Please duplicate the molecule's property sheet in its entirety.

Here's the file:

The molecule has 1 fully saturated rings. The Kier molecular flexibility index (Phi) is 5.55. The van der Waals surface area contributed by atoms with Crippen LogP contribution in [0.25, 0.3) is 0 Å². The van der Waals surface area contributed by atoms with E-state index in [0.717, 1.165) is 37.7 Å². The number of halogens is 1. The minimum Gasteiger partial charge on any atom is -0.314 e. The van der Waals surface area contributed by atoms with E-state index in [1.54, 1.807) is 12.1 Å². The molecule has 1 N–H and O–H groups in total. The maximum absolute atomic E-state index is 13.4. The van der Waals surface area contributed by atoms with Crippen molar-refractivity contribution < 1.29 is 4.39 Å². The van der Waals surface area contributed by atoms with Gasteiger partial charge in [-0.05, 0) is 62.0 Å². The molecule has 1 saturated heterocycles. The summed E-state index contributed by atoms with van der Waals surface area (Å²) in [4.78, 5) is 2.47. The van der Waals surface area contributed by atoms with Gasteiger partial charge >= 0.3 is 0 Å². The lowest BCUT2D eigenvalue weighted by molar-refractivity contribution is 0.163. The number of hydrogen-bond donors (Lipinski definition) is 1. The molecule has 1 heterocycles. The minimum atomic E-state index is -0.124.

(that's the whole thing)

The molecule has 1 fully saturated rings. The Kier molecular flexibility index (Phi) is 5.55. The van der Waals surface area contributed by atoms with Crippen LogP contribution in [0.25, 0.3) is 0 Å². The van der Waals surface area contributed by atoms with E-state index in [0.717, 1.165) is 37.7 Å². The number of halogens is 1. The minimum Gasteiger partial charge on any atom is -0.314 e. The van der Waals surface area contributed by atoms with E-state index in [1.54, 1.807) is 12.1 Å². The molecule has 1 N–H and O–H groups in total. The maximum absolute atomic E-state index is 13.4. The van der Waals surface area contributed by atoms with Crippen molar-refractivity contribution < 1.29 is 4.39 Å². The van der Waals surface area contributed by atoms with Gasteiger partial charge in [-0.05, 0) is 62.0 Å². The molecule has 1 saturated heterocycles. The summed E-state index contributed by atoms with van der Waals surface area (Å²) in [4.78, 5) is 2.47. The van der Waals surface area contributed by atoms with Gasteiger partial charge >= 0.3 is 0 Å². The lowest BCUT2D eigenvalue weighted by molar-refractivity contribution is 0.163. The number of hydrogen-bond donors (Lipinski definition) is 1. The molecule has 1 heterocycles. The minimum atomic E-state index is -0.124.